Ethiopian PM Says the Hand Stretched for Peace Not Yielding Results
“To teach the Ethiopian government about peace is like to teach fish how to swim or a bird how to fly,” Abiy Ahmed said in his Meskel Holiday message
In this undated picture, Ethiopian Prime Minister Abiy Ahmed is posing for picture in his office. (source: Abiy Ahmed FB page)
Ethiopian Prime Minister Abiy Ahmed on Monday conveyed a message on the occasion of the Meskel Holiday. It has now been customary for the Prime Minister to convey long messages on the occasions of religious holidays (Christian, Islamic or for the Oromo Waqe Fena religious tradition.)
In his message today, he highlighted what his government has achieved in project execution, including in the third filling of the Grand Ethiopian Renaissance Dam, and the reversal of, as he thinks, the drought situation and economic challenges.
Setups attempted to weaken Ethiopia (unspecified but implied that from external forces) to weaken Ethiopia and put the country in “darkness,” as he put it, is reversed.
He also seized the occasion to talk about the war – without revealing the state of the war and without mentioning the warring Tigray People’s Liberation Front (TPLF) by name.
The message appears to be not only to Ethiopians but also to powers attempting to interfere in Ethiopian affairs by branding themselves as mediators while tacitly emboldening the TPLF.
While maintaining a pacifist tone, the core of his message seems to reject pressure on Ethiopia and rhetoric about the importance of peace.
He said that the Ethiopian government has done more than its share to ensure that the conflict is resolved peacefully. In that direction, he went further to the extent of demonstrating the circumstances under which the TPLF (again he did not call it by name) launched the third round of invasion and attacks against Ethiopian forces.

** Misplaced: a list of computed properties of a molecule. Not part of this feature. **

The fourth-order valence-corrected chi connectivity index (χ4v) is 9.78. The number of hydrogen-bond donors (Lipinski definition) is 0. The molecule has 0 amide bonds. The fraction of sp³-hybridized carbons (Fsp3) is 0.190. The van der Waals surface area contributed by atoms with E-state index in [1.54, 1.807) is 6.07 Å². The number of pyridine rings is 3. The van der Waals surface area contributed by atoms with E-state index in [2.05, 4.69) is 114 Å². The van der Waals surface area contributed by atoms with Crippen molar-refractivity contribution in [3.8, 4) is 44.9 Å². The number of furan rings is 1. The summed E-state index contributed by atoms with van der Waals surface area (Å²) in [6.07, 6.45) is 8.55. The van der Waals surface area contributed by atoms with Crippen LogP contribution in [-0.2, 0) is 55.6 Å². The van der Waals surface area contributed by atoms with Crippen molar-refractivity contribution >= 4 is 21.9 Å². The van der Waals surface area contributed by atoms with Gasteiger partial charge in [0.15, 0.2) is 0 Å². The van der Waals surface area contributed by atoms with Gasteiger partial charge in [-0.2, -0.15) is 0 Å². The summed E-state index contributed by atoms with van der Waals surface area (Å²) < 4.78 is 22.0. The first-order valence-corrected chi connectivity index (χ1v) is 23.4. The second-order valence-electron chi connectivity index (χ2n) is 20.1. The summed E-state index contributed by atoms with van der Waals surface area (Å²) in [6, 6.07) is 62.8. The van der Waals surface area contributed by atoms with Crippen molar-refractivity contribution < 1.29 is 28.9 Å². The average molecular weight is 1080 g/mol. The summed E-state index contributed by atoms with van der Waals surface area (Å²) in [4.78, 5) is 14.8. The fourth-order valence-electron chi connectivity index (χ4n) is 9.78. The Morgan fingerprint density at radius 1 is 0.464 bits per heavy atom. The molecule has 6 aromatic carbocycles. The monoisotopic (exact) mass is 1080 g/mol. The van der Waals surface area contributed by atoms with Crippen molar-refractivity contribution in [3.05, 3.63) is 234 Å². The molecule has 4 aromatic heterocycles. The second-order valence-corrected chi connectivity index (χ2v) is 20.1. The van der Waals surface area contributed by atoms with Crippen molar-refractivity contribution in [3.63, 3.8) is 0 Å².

“Our patience was mistaken for fear; our pursuit of peace was regarded as weakness and the third round of attack was opened against us,” he added.
The Ethiopian government has paid the ultimate price for peace and no one has paid like the government of Ethiopia. However, he added, our effort for peace is not given due credit and the other party’s belligerence is not condemned as much as it should.
In what appears to be a response to rhetoric by western powers, he said “to teach the Ethiopian government about the importance of peace is like to teach a fish how to swim or a bird how to fly.”
We are forced to embark on defence to ensure that Ethiopia’s existence is not ended, the disintegration of its people not happening and our children and grandchildren inherit a sovereign Ethiopia.
He described the response after the failure of the peace initiative as an “effort to discharge historical responsibility and defend [Ethiopia’s] national interest.”
Because the hand we stretched for peace is not yielding results, it is forced to hold a spear.
Prime Minister Abiy Ahmed also expressed optimism that the struggle this year will resolve Ethiopia’s challenges once and for all.
It has been well over a month since the TPLF started the third round of war against Ethiopia on alleged grounds of breaking the siege.
Although the TPLF has been claiming victories on multiple fronts, there are no clear signs of making military advances on all war fronts.
The Ethiopian government is not revealing the state of the war too. Not much is known as to what is gained and what is lost militarily.